Coe runs the rule over Olympic Jews
Constructive views: Sir Maurice Hatter and Haifa University President Professor Aaron Ben-Zeev at the Olympic site in Stratford
Lord Coe praised the “British-Jewish” Olympic heritage as he outlined his vision for the London 2012 Games to British Friends of Haifa University supporters on Tuesday evening.
The London 2012 organising committee chair reminded audience members — some of whom had taken a bus tour of the Olympic site in Stratford — of the achievements of Harold Abrahams.
Abrahams took gold at the 1924 Games and his story is told in the Oscar-winning Chariots of Fire. The peer also highlighted the sporting influence of Sir Arthur Gold, who chaired the British Olympic Association from 1988 to 1992.
Lord Coe expected Israel to be “particularly strongly represented — and the sporting, cultural, educational and community links that we can build are a vital legacy of the 2012 Games.”
He drew a parallel between the aims of the London organisers “to inspire change across our community” and the work of Haifa University, “which has been the catalyst for long-term social change”.
And although the Olympic movement had been a key contributor to building harmonious relations between nations, Lord Coe acknowledged that “sport and Olympic athletes do not live in a vacuum. The terrible events at Munich in 1972 [when Israeli Olympians were massacred by Palestinian terrorists] show how hatred and terror can remain”.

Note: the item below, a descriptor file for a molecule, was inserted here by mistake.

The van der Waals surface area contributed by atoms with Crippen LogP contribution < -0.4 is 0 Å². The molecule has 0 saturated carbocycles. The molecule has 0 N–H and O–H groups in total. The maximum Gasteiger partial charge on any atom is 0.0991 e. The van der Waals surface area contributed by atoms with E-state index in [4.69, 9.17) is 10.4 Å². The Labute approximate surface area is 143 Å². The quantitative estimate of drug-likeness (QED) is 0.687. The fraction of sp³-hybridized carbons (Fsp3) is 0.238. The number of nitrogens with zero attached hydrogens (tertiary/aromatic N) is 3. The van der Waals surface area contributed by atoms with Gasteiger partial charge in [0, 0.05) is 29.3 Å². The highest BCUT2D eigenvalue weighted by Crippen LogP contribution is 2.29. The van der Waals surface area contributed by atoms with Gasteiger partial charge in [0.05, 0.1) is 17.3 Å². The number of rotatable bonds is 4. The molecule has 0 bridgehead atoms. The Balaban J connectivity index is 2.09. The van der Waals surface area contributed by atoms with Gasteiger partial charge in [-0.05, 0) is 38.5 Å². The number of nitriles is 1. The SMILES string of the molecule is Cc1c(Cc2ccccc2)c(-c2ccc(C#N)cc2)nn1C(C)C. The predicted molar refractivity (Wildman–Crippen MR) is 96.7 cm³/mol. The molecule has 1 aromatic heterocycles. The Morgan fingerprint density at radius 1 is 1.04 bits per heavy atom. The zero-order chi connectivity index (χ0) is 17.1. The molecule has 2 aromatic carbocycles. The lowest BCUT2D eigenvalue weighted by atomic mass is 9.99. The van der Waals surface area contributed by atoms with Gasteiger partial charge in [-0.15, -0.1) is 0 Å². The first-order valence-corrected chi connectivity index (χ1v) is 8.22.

The St John’s Wood reception also celebrated a new student building at Haifa University, principally funded by British philanthropist Sir Maurice Hatter and his wife Irene.
Speaking afterwards, Lord Coe stressed organisers’ efforts to meet the dietary and worshipping requirements of Jewish athletes and officials. “The Olympic movement respects all faiths and cultures, as does London, and these Games will reflect that.” With regard to ensuring the safety of Israeli competitors, “all athletes will be protected by British security services, who will, of course, take advice from their counterparts abroad”.
He also recalled a visit to the Maccabiah Games in the 1980s — “a very impressive event which features some world-class athletes.”
Israeli International Olympic Committee member Alex Gilady was among those taken on the tour of the Olympic site and praised the progress made in construction. “There’s no comparison to Athens, which fell way behind schedule, and even Beijing had not got so far ahead.” He expected the finished stadium “to be superb”.
Lord Coe also this week performed the official opening of the state-of-the-art London Hillel Student Centre in Euston, which is used by up to 150 students daily. UJS-Hillel chief executive Daniel Marcus said that such projects “protect our community’s future. Student centres are a hub for developing leadership.”